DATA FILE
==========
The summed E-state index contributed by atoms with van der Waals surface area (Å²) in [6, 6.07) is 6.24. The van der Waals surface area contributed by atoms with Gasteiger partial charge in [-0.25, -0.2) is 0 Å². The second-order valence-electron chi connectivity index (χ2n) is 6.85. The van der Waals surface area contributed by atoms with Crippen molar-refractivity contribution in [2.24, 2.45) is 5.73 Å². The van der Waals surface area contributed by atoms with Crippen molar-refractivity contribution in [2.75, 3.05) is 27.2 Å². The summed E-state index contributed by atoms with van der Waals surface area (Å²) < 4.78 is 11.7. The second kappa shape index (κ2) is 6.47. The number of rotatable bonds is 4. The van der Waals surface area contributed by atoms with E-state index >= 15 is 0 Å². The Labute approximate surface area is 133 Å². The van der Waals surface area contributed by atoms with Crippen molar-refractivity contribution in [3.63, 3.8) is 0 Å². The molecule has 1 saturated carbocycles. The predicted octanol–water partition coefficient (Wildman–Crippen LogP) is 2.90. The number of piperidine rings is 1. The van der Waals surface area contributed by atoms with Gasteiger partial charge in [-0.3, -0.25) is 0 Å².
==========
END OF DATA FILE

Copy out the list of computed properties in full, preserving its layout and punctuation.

The summed E-state index contributed by atoms with van der Waals surface area (Å²) in [6, 6.07) is 6.24. The van der Waals surface area contributed by atoms with Gasteiger partial charge in [-0.25, -0.2) is 0 Å². The second-order valence-electron chi connectivity index (χ2n) is 6.85. The van der Waals surface area contributed by atoms with Crippen molar-refractivity contribution in [2.24, 2.45) is 5.73 Å². The van der Waals surface area contributed by atoms with Crippen molar-refractivity contribution in [2.75, 3.05) is 27.2 Å². The summed E-state index contributed by atoms with van der Waals surface area (Å²) < 4.78 is 11.7. The second kappa shape index (κ2) is 6.47. The number of rotatable bonds is 4. The van der Waals surface area contributed by atoms with E-state index >= 15 is 0 Å². The Labute approximate surface area is 133 Å². The van der Waals surface area contributed by atoms with Crippen molar-refractivity contribution in [3.63, 3.8) is 0 Å². The molecule has 1 saturated carbocycles. The predicted octanol–water partition coefficient (Wildman–Crippen LogP) is 2.90. The number of piperidine rings is 1. The van der Waals surface area contributed by atoms with Gasteiger partial charge in [-0.3, -0.25) is 0 Å².